Hollywood hasn’t exactly been progressive at addressing social issues over the years. Especially not those which impact directly on women. Indeed, since the inception of cinema the prevailing focus has consistently been on the male gaze. That is thankfully beginning to change as the industry finally opens its door to increasingly diverse voices; who bring with them their own unique perspectives and stories. Such as Kelly O’Sullivan, the writer and star of the magnificent Saint Frances.

At the age of thirty-four, Bridget (O’Sullivan) finds herself in something of a rut.  However, her luck seems to be changing when she’s offered a position as a nanny and finally meets a nice guy (Max Lipchitz). Both in the same week. She soon discovers that her charge, six-year-old Frances (Ramona Edith-Williams), has other ideas and is much more of a handful than she bargained for. Add an unwanted pregnancy into the mix and Bridget has a lot on her mind.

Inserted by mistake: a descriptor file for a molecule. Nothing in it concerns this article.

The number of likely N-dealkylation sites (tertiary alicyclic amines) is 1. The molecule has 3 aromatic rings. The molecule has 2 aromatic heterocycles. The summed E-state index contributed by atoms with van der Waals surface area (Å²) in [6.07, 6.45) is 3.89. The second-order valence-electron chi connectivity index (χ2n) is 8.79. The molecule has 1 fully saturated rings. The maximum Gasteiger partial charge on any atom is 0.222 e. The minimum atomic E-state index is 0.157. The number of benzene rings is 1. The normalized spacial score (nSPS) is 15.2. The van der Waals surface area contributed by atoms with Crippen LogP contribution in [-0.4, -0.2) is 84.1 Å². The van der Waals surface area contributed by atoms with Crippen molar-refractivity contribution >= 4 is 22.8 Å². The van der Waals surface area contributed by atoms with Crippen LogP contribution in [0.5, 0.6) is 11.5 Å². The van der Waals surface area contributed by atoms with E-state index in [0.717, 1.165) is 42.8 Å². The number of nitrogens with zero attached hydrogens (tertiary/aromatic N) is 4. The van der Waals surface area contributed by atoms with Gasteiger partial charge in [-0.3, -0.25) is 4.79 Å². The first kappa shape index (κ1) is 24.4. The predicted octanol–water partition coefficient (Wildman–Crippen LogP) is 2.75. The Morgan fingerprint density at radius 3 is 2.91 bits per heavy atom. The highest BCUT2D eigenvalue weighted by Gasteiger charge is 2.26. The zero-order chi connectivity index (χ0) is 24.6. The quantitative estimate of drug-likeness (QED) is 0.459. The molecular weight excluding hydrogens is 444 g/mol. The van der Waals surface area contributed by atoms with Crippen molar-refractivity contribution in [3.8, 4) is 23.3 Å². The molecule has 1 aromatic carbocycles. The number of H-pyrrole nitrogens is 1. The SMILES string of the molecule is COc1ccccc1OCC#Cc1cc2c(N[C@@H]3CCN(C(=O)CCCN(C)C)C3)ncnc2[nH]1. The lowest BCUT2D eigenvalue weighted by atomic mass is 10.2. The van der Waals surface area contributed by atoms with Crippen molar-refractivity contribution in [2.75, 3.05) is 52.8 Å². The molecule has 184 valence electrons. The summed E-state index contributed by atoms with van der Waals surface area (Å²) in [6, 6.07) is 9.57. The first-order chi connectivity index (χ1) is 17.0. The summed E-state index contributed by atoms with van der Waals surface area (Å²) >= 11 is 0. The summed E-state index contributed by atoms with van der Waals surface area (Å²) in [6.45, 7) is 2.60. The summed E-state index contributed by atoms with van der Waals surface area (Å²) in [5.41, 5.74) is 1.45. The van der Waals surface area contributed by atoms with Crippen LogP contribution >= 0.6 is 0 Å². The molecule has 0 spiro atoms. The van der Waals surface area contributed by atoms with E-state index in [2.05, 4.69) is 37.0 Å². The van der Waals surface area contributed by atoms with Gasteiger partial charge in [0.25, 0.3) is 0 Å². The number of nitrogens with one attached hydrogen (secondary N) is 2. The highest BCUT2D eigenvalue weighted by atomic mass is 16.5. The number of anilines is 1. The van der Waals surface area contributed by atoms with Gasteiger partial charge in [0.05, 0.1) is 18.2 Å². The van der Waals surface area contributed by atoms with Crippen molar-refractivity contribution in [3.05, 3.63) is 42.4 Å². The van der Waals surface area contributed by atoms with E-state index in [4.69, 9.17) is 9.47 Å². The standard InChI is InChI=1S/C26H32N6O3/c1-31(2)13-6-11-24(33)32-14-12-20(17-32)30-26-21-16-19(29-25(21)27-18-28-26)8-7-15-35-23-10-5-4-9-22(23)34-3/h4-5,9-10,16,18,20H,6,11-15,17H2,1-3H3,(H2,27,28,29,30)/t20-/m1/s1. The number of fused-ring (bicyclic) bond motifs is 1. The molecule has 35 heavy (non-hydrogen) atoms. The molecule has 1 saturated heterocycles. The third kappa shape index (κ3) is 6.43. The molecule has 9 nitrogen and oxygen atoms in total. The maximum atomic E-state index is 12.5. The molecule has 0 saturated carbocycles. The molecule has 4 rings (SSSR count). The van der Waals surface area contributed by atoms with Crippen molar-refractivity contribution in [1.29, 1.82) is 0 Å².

Saint Frances is overflowing with empathy. I’ve never seen a film quite like it. One which is so daringly honest and fearless direct. One which takes difficult situations and manages to create so much great humour. It’s the funniest film I’ve seen this year. Outlandishly so, at times. Alex Thompson’s direction is smart but it’s O’Sullivan’s writing and thrilling central performance which really wins the day. Saint Frances is the kind of film which makes you remember how exciting American independent cinema can be.

Saint Frances will be released in cinemas on 24 July.